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On the Competitive Effects of Bidding Syndicates

Author

Listed:
  • Mares Vlad

    () (Northwestern University)

  • Shor Mikhael

    () (University of Connecticut)

Abstract

Firms commonly form syndicates to bid jointly for financial assets. Recently, this practice has come under legal scrutiny motivated by models which suggest syndicates are anti-competitive. These models do not account for two important features of financial markets: bidders' value estimates are likely to be correlated, and complicated mechanisms known to be optimal in such settings are usually eschewed in favor of simpler auction formats. We show that these features make it possible for syndicate bidding to generate higher revenues for the auctioneer than bidding among independent firms, even when syndicates are asymmetric or lead to a highly concentrated market. This occurs because syndication can make the industry more suitable to the simple auction format in use. We identify conditions under which syndicates are pro-competitive and discuss the implications for antitrust.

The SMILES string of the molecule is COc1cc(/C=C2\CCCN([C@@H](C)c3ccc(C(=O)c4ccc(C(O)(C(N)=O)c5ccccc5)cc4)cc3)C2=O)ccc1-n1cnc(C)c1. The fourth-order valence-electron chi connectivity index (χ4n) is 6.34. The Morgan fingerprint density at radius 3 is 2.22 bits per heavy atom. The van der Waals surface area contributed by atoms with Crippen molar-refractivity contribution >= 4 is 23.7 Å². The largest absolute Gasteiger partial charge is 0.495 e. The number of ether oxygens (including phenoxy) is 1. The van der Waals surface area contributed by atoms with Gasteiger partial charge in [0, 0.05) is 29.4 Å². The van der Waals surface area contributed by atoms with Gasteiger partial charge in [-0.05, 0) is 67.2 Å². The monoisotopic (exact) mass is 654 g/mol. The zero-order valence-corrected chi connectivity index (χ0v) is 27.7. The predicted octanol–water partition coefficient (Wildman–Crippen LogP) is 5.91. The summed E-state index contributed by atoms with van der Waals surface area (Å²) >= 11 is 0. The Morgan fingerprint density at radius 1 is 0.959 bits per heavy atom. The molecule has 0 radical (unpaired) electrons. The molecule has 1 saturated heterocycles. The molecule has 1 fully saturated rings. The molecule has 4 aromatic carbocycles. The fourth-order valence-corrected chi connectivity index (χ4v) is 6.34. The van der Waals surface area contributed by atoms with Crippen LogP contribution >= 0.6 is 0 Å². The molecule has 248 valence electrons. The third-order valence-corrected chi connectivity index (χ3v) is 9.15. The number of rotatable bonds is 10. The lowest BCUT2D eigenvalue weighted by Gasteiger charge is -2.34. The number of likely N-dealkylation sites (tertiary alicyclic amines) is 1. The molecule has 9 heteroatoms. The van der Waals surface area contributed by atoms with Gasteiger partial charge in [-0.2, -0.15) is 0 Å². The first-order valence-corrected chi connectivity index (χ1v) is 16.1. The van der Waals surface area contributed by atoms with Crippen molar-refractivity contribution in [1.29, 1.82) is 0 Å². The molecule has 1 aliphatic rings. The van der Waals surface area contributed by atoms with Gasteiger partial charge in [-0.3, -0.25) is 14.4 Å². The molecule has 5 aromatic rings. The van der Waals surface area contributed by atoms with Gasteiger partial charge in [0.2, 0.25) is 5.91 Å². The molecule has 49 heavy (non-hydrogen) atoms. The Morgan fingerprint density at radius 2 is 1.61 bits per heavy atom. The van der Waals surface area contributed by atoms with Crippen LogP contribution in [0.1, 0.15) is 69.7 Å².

Suggested Citation

  • Mares Vlad & Shor Mikhael, 2012. "On the Competitive Effects of Bidding Syndicates," The B.E. Journal of Economic Analysis & Policy, De Gruyter, vol. 12(1), pages 1-33, September.
  • Handle: RePEc:bpj:bejeap:v:12:y:2012:i:1:n:35
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    References listed on IDEAS

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    1. Yael V. Hochberg & Alexander Ljungqvist & Yang Lu, 2007. "Whom You Know Matters: Venture Capital Networks and Investment Performance," Journal of Finance, American Finance Association, vol. 62(1), pages 251-301, February.
    2. repec:bla:joares:v:25:y:1987:i:1:p:49-67 is not listed on IDEAS
    3. Waehrer, Keith & Perry, Martin K, 2003. " The Effects of Mergers in Open-Auction Markets," RAND Journal of Economics, The RAND Corporation, vol. 34(2), pages 287-304, Summer.
    4. Shane A. Corwin & Paul Schultz, 2005. "The Role of IPO Underwriting Syndicates: Pricing, Information Production, and Underwriter Competition," Journal of Finance, American Finance Association, vol. 60(1), pages 443-486, February.
    5. Mezzetti, Claudio & Tsetlin, Ilia, 2009. "Auctions in which losers set the price," Games and Economic Behavior, Elsevier, vol. 66(2), pages 855-864, July.
    6. Paul Klemperer, 2004. "Auctions: Theory and Practice," Online economics textbooks, SUNY-Oswego, Department of Economics, number auction1.
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    Cited by:

    1. Vlad Mares & Mikhael Shor, 2013. "Information concentration in common value environments," Review of Economic Design, Springer;Society for Economic Design, vol. 17(3), pages 183-203, September.

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